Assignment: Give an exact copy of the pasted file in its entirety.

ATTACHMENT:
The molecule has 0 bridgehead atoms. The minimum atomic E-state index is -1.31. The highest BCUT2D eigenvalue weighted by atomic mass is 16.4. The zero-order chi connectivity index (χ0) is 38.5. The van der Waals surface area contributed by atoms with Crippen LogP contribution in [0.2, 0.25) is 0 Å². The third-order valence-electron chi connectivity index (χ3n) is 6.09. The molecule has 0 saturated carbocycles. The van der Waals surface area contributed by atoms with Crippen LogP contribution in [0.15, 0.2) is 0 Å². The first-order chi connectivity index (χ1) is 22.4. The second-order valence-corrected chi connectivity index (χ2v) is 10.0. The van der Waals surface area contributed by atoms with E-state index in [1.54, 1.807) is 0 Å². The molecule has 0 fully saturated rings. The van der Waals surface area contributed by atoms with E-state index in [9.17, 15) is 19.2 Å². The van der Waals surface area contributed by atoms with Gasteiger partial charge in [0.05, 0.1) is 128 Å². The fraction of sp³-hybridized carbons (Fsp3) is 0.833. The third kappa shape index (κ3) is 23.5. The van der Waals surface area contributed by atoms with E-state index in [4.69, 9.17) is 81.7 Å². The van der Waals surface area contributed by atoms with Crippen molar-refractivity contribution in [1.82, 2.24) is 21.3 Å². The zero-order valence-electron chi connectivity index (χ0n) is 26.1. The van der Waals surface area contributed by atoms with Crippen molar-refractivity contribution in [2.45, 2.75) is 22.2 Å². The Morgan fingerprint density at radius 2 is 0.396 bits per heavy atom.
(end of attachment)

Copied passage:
The molecule has 0 bridgehead atoms. The minimum atomic E-state index is -1.31. The highest BCUT2D eigenvalue weighted by atomic mass is 16.4. The zero-order chi connectivity index (χ0) is 38.5. The van der Waals surface area contributed by atoms with Crippen LogP contribution in [0.2, 0.25) is 0 Å². The third-order valence-electron chi connectivity index (χ3n) is 6.09. The molecule has 0 saturated carbocycles. The van der Waals surface area contributed by atoms with Crippen LogP contribution in [0.15, 0.2) is 0 Å². The first-order chi connectivity index (χ1) is 22.4. The second-order valence-corrected chi connectivity index (χ2v) is 10.0. The van der Waals surface area contributed by atoms with E-state index in [1.54, 1.807) is 0 Å². The molecule has 0 fully saturated rings. The van der Waals surface area contributed by atoms with E-state index in [9.17, 15) is 19.2 Å². The van der Waals surface area contributed by atoms with Gasteiger partial charge in [0.05, 0.1) is 128 Å². The fraction of sp³-hybridized carbons (Fsp3) is 0.833. The third kappa shape index (κ3) is 23.5. The van der Waals surface area contributed by atoms with E-state index in [4.69, 9.17) is 81.7 Å². The van der Waals surface area contributed by atoms with Crippen molar-refractivity contribution in [1.82, 2.24) is 21.3 Å². The zero-order valence-electron chi connectivity index (χ0n) is 26.1. The van der Waals surface area contributed by atoms with Crippen molar-refractivity contribution in [2.45, 2.75) is 22.2 Å². The Morgan fingerprint density at radius 2 is 0.396 bits per heavy atom.